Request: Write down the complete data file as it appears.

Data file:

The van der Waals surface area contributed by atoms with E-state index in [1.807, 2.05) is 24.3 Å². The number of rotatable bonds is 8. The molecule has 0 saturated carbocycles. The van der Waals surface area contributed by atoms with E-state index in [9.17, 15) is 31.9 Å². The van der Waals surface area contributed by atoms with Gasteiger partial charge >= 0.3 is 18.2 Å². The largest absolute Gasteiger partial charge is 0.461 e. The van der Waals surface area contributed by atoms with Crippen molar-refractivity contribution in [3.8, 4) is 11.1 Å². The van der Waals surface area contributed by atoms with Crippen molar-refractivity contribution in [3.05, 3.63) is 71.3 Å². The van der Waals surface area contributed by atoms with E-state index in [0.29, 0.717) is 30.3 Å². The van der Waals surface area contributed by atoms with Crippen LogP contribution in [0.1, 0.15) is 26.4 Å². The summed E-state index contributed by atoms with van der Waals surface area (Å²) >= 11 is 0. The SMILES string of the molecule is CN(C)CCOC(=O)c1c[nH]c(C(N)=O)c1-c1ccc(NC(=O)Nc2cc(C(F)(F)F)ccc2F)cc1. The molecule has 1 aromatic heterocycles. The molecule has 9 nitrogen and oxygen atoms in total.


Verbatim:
The van der Waals surface area contributed by atoms with E-state index in [1.807, 2.05) is 24.3 Å². The number of rotatable bonds is 8. The molecule has 0 saturated carbocycles. The van der Waals surface area contributed by atoms with E-state index in [9.17, 15) is 31.9 Å². The van der Waals surface area contributed by atoms with Gasteiger partial charge >= 0.3 is 18.2 Å². The largest absolute Gasteiger partial charge is 0.461 e. The van der Waals surface area contributed by atoms with Crippen molar-refractivity contribution in [3.8, 4) is 11.1 Å². The van der Waals surface area contributed by atoms with Crippen molar-refractivity contribution in [3.05, 3.63) is 71.3 Å². The van der Waals surface area contributed by atoms with E-state index in [0.29, 0.717) is 30.3 Å². The van der Waals surface area contributed by atoms with Crippen LogP contribution in [0.1, 0.15) is 26.4 Å². The summed E-state index contributed by atoms with van der Waals surface area (Å²) >= 11 is 0. The SMILES string of the molecule is CN(C)CCOC(=O)c1c[nH]c(C(N)=O)c1-c1ccc(NC(=O)Nc2cc(C(F)(F)F)ccc2F)cc1. The molecule has 1 aromatic heterocycles. The molecule has 9 nitrogen and oxygen atoms in total.